• Assisted national and local government in setting up a nationwide business registration system so that local governments can assess business taxes. The initiative was based on a pilot that resulted in the registration of 13,000 businesses in an eight-month period.
  • Worked with municipalities to implement archive and filing activities, a relatively unprecedented undertaking for municipalities, that offered training and insight into the importance of proper record keeping for land and business registration, finances, and budgets.
  • Incorporated GIS (geographical information system) mapping into the processes for land use planning and revenue generation.
  • Initiated a campaign to collect more books for public libraries, using donations from staff and civil society members.

RAMP UP included projects intended specifically to provide economic and social opportunities for women in culturally appropriate ways (parks, markets, cafes) and projects to engage youth (sports programs, internships, skills development). Two additional cross-cutting themes were anti-corruption and conflict mitigation.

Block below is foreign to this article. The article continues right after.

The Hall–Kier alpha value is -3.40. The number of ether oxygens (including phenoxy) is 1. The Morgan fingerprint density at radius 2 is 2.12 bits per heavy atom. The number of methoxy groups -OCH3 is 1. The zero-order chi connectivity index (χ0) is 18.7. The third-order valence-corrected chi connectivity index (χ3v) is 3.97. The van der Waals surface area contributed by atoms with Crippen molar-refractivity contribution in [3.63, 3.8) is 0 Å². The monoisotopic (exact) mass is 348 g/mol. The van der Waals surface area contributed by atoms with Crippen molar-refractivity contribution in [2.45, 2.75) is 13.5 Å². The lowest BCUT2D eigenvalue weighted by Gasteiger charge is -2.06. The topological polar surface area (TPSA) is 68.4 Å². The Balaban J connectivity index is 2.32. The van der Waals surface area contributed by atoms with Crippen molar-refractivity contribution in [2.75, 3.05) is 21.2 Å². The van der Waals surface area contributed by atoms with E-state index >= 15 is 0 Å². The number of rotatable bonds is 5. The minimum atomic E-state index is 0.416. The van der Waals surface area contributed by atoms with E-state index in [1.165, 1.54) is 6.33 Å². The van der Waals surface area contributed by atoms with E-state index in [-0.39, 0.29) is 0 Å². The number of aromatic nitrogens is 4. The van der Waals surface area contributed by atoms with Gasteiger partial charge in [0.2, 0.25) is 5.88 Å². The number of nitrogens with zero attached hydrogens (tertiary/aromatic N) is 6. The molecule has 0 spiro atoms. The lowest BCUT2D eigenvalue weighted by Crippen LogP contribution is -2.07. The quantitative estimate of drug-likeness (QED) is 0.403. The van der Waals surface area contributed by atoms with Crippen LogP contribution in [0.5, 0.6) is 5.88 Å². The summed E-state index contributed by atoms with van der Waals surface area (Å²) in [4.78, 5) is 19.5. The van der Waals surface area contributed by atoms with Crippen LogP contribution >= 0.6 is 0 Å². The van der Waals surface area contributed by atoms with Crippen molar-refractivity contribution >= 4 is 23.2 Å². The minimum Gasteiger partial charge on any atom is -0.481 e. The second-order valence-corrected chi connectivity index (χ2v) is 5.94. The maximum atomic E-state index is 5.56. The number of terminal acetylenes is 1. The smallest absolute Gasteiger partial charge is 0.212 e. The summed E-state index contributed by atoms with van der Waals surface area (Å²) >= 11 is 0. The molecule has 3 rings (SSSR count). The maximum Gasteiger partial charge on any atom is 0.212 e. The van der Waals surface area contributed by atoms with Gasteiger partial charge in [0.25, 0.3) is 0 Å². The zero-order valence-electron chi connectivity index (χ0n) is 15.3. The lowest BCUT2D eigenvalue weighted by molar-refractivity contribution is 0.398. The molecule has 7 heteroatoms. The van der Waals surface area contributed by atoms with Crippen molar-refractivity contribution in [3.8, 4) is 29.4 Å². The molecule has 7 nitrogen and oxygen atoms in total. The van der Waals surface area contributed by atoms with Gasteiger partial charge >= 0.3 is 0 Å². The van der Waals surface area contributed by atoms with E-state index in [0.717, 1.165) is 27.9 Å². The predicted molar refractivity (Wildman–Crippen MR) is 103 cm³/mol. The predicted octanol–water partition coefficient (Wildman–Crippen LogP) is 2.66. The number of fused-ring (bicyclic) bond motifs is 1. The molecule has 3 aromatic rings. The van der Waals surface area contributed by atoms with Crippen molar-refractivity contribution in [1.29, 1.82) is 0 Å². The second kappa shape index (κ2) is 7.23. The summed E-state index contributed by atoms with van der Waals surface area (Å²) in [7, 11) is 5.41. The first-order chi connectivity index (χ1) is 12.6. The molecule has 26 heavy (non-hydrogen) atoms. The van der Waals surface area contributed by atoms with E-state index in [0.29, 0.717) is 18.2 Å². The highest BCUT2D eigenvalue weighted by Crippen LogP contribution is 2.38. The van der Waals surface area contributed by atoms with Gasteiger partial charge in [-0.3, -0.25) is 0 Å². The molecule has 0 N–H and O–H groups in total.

Afghan “ownership” was an underlying principle of RAMP UP. Most of the program’s employees were local hires, and the program sought to engage a significant number of local Afghan firms in the implementation process. Utilizing ICMA’s methodology from the predecessor program funded by USAID, the Afghanistan Municipal Strengthening Program (AMSP), RAMP UP embeded a team of Afghan staff in each municipality to assist the mayor and municipal staff to build capacity and carry out municipal improvement activities through a “learning by doing” approach to implementation.

RAMP UP also worked in partnership with the United Nations and key Afghan institutions that have an impact on facilitating local governance, including Afghanistan’s Independent Directorate for Local Governance, the Ministry of Urban Development, the Ministry of Finance, and the Civil Service Commission, as well as mayors and other officials at the municipal level.

Accomplishments

The RAMP UP program produced a series of accomplishments summarized in “Success Stories” reported in the column at the right and in posts contributed to the International Dispatches blog. Activities that were perceived as having had the most impact on municipal capacity building and improved service delivery were citizen service centers; public-private partnerships, especially in solid waste management; business property registration; small-scale infrastructure improvements, specifically green spaces; and on-the-job training and mentoring of municipal officials. Citizen participation also increased in the RAMP UP municipalities.